Ultrasound-detected carotid plaque as a screening tool for advanced subclinical atherosclerosis.
ABSTRACT There is great need for a simple, noninvasive tool that can be used in an office setting to screen for subclinical atherosclerosis. In patients referred for cardiovascular (CV) risk assessment, we evaluated the ability of ultrasound screening for carotid plaque to identify patients with advanced subclinical atherosclerosis.
Consecutive asymptomatic patients without vascular disease referred by their physician for measurement of the ankle-brachial pressure index and carotid intima-media thickness (CIMT) were included. Carotid intima-media thickness was measured using the standardized ultrasound protocol from the Atherosclerosis Risk in Communities (ARIC) study. Advanced atherosclerosis was defined as CIMT > or = 75th percentile for age, sex, and race in ARIC.
The mean age of the 327 subjects was 55.4 years (SD 7.7 years). The 10-year Framingham CV risk was 5.1% (4.8%). In a multiple logistic regression model that included Framingham CV risk, ankle-brachial pressure index, and use of lipid-lowering medications, plaque presence significantly predicted advanced atherosclerosis (odds ratio 3.08, 95% CI 1.91-4.96, P < .001). In stepwise regression models that included age, body mass index, current tobacco use, family history of premature CV disease, fasting glucose, sex, systolic blood pressure, total/high-density lipoprotein cholesterol ratio, and use of antihypertensive and lipid-lowering medications, plaque presence independently predicted advanced atherosclerosis (P < .001).
Ultrasound detection of carotid plaque helped identify asymptomatic patients with advanced subclinical atherosclerosis. Screening for carotid plaque is easier than determination of CIMT and may help detect asymptomatic patients at increased CV risk.
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ABSTRACT: Objectives Retired National Football League (NFL) players were reported to have high prevalence of cardiovascular risk factors. Lipoprotein Associated Phospholipase A2 (LpPLA2) has shown to be associated with cardiovascular disease in the general population, but it is unknown whether such an association exists in retired NFL players. Our objective was to assess whether LpPLA2 mass was associated with coronary artery calcium (CAC) and carotid artery plaque (CAP) in retired NFL players. Methods LpPLA2 mass was assessed using a dual monoclonal antibody immunoassay. CAC presence was defined as CAC score>0. CAP was defined as focal thickening ≥50% than that of the surrounding vessel wall with a minimal thickness of 1.2 mm on carotid ultrasound. Results In 832 NFL players, the median (IQR) age and LpPLA2 levels were 54 (45–63) years and 142 (109–181) ng/mL respectively. LpPLA2 mass was positively correlated with low-density lipoprotein (LDL) cholesterol and high-density lipoprotein cholesterol; negatively correlated with LDL particle concentration and body mass index; and not correlated with high-sensitivity C-reactive protein. CAC was present in 659 (79%) and CAP in 544 (65%) players. In a fully adjusted model, LpPLA2 was not associated with CAC (OR per 1-SD increase, 0.85; 95% CI 0.71–1.02) or CAP (0.90, 0.75–1.08). LpPLA2 was also not associated with CAC burden in those with CAC>0. Results were similar when highest and lowest LpPLA2 tertiles were compared, and also in various subgroups. Conclusion LpPLA2 mass was not associated with coronary or carotid subclinical atherosclerosis in retired NFL players.Atherosclerosis 10/2014; 236(2):251–256. DOI:10.1016/j.atherosclerosis.2014.07.011 · 3.97 Impact Factor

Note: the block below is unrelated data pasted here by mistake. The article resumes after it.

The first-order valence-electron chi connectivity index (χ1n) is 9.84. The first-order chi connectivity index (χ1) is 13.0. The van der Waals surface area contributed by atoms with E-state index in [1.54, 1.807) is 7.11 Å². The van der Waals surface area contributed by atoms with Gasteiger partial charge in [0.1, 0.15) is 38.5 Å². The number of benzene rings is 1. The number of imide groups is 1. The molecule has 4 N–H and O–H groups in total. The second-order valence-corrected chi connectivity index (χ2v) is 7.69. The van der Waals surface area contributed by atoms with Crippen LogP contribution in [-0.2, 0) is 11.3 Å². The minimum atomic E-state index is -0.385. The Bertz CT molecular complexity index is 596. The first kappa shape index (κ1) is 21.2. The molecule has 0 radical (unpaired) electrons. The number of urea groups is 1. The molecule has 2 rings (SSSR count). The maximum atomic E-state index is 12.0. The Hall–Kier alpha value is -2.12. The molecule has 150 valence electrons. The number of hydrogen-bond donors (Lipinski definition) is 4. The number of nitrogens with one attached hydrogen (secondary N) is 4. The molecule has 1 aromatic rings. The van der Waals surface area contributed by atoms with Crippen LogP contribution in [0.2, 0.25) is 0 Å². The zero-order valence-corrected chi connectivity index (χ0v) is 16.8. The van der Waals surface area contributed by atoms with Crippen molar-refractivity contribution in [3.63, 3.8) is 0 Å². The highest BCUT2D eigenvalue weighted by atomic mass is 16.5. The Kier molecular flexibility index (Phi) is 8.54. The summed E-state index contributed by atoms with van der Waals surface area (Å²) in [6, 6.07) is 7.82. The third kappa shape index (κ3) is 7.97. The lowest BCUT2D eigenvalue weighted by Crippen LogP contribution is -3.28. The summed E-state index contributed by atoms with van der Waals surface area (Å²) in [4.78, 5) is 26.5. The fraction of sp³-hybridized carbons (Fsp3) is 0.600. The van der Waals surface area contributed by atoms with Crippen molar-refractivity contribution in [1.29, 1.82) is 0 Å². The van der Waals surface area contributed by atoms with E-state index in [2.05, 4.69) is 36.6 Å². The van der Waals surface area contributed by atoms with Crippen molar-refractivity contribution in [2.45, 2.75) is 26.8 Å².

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ABSTRACT: To investigate the association of carotid artery calcification (CAC) on panoramic radiographs and determine carotid artery atherosclerosis with ultrasonography. The study included 4050 subjects aged 50 years and older. Panoramic radiographs for the presence of CAC were interpreted. Common carotid artery intima-media thickness (CCA-IMT), carotid bulb IMT (CB-IMT), carotid plaques, and the diameter of the common carotid artery (CCA-diameter) were measured by using ultrasonography. CB-IMT was significantly greater in male subjects with CAC than in those without CAC. CCA-diameter was significantly greater in subjects with CAC than in those without CAC in both genders. However, there was no significant difference in CCA-IMT. CAC was associated with carotid plaque (for men, odds ratio [OR] 2.14; 95% confidence interval [CI] 1.01-3.36; for women, OR 1.19; 95% CI 0.84-1.67). CAC on panoramic radiographs was positively associated with IMT and plaque in men and positively associated with carotid diameter in both sexes. CAC on panoramic radiographs was positively associated with carotid atherosclerosis. Copyright © 2014 Elsevier Inc. All rights reserved.Oral Surgery, Oral Medicine, Oral Pathology, Oral Radiology, and Endodontology 12/2014; 118(6):739-45. DOI:10.1016/j.oooo.2014.09.011 · 1.46 Impact Factor